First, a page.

Where Freedom Lies

    Contentment eludes me. I've fooled myself with complacency, but how can someone who does not develop be happy? A one time act of rebellion against tradition has trapped me in... what? Fear? Denial? Laziness? It's time to borrow a philosophy from Frosty Robert and be bold.

    I'm not writing enough. I'm reading like mad lately which is great, but while there's plenty of influx, there's little to no efflux. Instead creative energies are being channeled into addictions such as Warcraft and WoW and World of Warcraft and that MMORPG where you craft war against other players. It's a new year and a new opportunity to rediscover forgotten interests.

    I admire the LJ peeps who post multiple times a month. That's a habit I need to nurture. Even if it's pointless BS (and let's face it, most of LJ is), at least I'm exercising that awesome little part of my brain that creates. I'm pretty sure it's not completely rotten yet. Hm... *pokes it with a stick* Wake up, you little bitch!

    There was a brief flash of artistic talent that burst from my uncultured fingertips during the first couple months of college. I had just moved into the all male dorms and was drowning in a torrent of fraternal testosterone. To some perspectives, that might sound sexy as hell, so let's bring the focus to keyword "drowning". I was a closeted virgin who didn't know who he was or what he wanted from college, from life. Tension, fear, loneliness, frustration were all building inside me with no focus on which to release it. I started drawing. I don't know why or how, but suddenly I could put a pencil to paper and produce something beautiful. No hint of this talent had ever manifested before. It was an absolute rush. Eventually I fell in with the theater crowd, tumbled out of the closet, and met the former love of my life. The talent faded. The drawings stopped. I want it back.

    Speaking of theater.. no. Moving right along.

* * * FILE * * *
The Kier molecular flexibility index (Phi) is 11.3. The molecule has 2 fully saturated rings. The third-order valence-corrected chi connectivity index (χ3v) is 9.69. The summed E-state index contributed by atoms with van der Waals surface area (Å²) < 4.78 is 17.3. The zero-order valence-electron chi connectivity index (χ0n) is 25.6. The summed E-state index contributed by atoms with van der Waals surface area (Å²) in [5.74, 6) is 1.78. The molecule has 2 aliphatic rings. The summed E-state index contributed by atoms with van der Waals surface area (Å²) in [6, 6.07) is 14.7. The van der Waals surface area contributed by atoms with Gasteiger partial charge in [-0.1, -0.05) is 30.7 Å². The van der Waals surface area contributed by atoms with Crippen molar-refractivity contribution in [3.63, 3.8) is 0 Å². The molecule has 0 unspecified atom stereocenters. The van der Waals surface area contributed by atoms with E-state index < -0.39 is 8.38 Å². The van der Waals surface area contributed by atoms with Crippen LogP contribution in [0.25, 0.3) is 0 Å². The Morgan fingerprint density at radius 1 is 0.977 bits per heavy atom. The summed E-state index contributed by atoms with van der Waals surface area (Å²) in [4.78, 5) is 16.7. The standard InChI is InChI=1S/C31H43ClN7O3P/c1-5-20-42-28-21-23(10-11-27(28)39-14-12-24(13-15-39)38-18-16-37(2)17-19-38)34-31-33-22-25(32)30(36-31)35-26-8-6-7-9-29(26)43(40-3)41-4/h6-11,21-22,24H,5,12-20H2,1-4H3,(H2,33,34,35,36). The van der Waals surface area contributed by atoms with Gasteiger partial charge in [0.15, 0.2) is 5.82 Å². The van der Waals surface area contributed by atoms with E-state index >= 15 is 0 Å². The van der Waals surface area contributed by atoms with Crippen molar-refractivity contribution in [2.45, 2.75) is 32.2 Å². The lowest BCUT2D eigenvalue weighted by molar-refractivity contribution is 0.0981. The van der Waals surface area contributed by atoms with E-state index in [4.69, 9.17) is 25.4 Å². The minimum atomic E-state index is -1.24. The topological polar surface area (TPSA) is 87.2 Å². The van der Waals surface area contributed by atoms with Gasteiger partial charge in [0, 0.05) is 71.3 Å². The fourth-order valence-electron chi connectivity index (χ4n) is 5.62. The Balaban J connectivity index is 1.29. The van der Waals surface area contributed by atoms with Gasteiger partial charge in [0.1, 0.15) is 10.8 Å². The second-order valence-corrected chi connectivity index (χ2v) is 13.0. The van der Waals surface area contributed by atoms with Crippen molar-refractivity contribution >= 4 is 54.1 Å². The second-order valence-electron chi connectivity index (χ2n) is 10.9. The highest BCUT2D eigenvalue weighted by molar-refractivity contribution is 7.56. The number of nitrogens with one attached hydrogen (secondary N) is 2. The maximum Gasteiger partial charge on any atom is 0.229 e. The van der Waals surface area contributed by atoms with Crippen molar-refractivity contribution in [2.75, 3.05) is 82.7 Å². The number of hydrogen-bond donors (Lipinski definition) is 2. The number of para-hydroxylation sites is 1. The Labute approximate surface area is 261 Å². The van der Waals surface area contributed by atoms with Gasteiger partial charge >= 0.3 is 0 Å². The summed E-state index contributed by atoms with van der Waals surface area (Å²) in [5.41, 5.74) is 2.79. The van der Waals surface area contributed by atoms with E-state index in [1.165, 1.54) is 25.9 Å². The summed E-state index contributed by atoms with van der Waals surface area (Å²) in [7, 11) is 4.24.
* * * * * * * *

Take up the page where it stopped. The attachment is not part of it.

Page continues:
I hate traveling. What a giant pain in the ass. I love, however, visiting new places, experiencing new things, meeting new people. Being taken so far away from my apartment that hiding from the world is simply not an option is wonderful! It's the getting there, the dealing with the travel industry and other tourists that is so completely rank. This is a huge part of why I spend so much time on WoW. I love exploring the world Blizzard has created. There's so many beautiful, amazing things to see in the game with other players from all over the country; why leave the house? Of course a lot of the less fantastic scenery is actually based on real places. I wanna see those places. I wanna meet those people sans the spells and swordplay. Ultimately the pros outweigh the cons. Must endeavor to travel more. Also, this is an area where the new journaling habit needs to take a firm hold. Over the past several years, I've had my first experiences of major travel: Hawaii, Philippines, New York City and Disney World. Each of those vacations brought forth this amazing energy. Unfortunately, it's sucked right out of me within days of returning to Chicago with no record of having ever existed. I've never been much of a photographer which is fine since I'm surrounded by people who are, but I need to write. I need to put that energy to text before it fades or is lost completely.

    Lastly, I want a boyfriend. Yeah, yeah, I know I've spent copious amounts of time and words paying lip service to the joys and freedoms of being single, and I'm not refuting any of it. The thirties, however, have brought a new perspective to the table. The little games I play with myself: waiting, hiding, pretending. I tire of them, so it's time for this boy to get aggressive. The dating scene still leaves a horrid aftertaste, but not every Jelly Belly tastes like rotten egg. Or vomit. Or earthworm. Or earwax. Damn.

    There it is. I made resolutions. For the first time since 1999 when I resolved to never make another resolution, I've gone and embraced a holiday tradition. Damn, again.